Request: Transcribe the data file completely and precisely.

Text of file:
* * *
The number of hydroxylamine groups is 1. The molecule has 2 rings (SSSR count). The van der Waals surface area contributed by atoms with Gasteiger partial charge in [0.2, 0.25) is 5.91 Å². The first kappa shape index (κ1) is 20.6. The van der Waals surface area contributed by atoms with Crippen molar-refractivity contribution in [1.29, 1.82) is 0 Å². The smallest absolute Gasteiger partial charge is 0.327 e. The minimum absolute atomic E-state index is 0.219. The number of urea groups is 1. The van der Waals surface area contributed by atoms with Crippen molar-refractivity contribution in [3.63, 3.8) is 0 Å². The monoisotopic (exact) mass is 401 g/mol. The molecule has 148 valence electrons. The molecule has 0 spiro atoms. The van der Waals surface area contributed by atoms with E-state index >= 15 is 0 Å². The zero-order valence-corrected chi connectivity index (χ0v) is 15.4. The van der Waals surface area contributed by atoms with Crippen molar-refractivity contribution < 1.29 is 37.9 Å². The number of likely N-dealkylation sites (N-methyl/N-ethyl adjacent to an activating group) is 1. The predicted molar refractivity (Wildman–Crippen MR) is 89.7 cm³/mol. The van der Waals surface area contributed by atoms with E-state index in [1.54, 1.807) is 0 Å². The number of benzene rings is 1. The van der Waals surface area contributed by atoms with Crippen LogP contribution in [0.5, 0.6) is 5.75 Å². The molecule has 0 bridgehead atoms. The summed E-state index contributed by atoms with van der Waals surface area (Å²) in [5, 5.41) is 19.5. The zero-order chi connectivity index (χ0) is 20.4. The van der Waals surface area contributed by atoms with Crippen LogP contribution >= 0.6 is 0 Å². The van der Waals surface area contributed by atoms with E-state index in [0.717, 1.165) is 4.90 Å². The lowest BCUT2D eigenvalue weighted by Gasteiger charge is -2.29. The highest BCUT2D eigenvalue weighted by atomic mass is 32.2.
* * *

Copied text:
The number of hydroxylamine groups is 1. The molecule has 2 rings (SSSR count). The van der Waals surface area contributed by atoms with Gasteiger partial charge in [0.2, 0.25) is 5.91 Å². The first kappa shape index (κ1) is 20.6. The van der Waals surface area contributed by atoms with Crippen molar-refractivity contribution in [1.29, 1.82) is 0 Å². The smallest absolute Gasteiger partial charge is 0.327 e. The minimum absolute atomic E-state index is 0.219. The number of urea groups is 1. The van der Waals surface area contributed by atoms with Crippen molar-refractivity contribution in [3.63, 3.8) is 0 Å². The monoisotopic (exact) mass is 401 g/mol. The molecule has 148 valence electrons. The molecule has 0 spiro atoms. The van der Waals surface area contributed by atoms with E-state index >= 15 is 0 Å². The zero-order valence-corrected chi connectivity index (χ0v) is 15.4. The van der Waals surface area contributed by atoms with Crippen molar-refractivity contribution < 1.29 is 37.9 Å². The number of likely N-dealkylation sites (N-methyl/N-ethyl adjacent to an activating group) is 1. The predicted molar refractivity (Wildman–Crippen MR) is 89.7 cm³/mol. The van der Waals surface area contributed by atoms with E-state index in [1.54, 1.807) is 0 Å². The number of benzene rings is 1. The van der Waals surface area contributed by atoms with Crippen LogP contribution in [0.5, 0.6) is 5.75 Å². The molecule has 0 bridgehead atoms. The summed E-state index contributed by atoms with van der Waals surface area (Å²) in [5, 5.41) is 19.5. The zero-order chi connectivity index (χ0) is 20.4. The van der Waals surface area contributed by atoms with Crippen LogP contribution >= 0.6 is 0 Å². The van der Waals surface area contributed by atoms with E-state index in [0.717, 1.165) is 4.90 Å². The lowest BCUT2D eigenvalue weighted by Gasteiger charge is -2.29. The highest BCUT2D eigenvalue weighted by atomic mass is 32.2.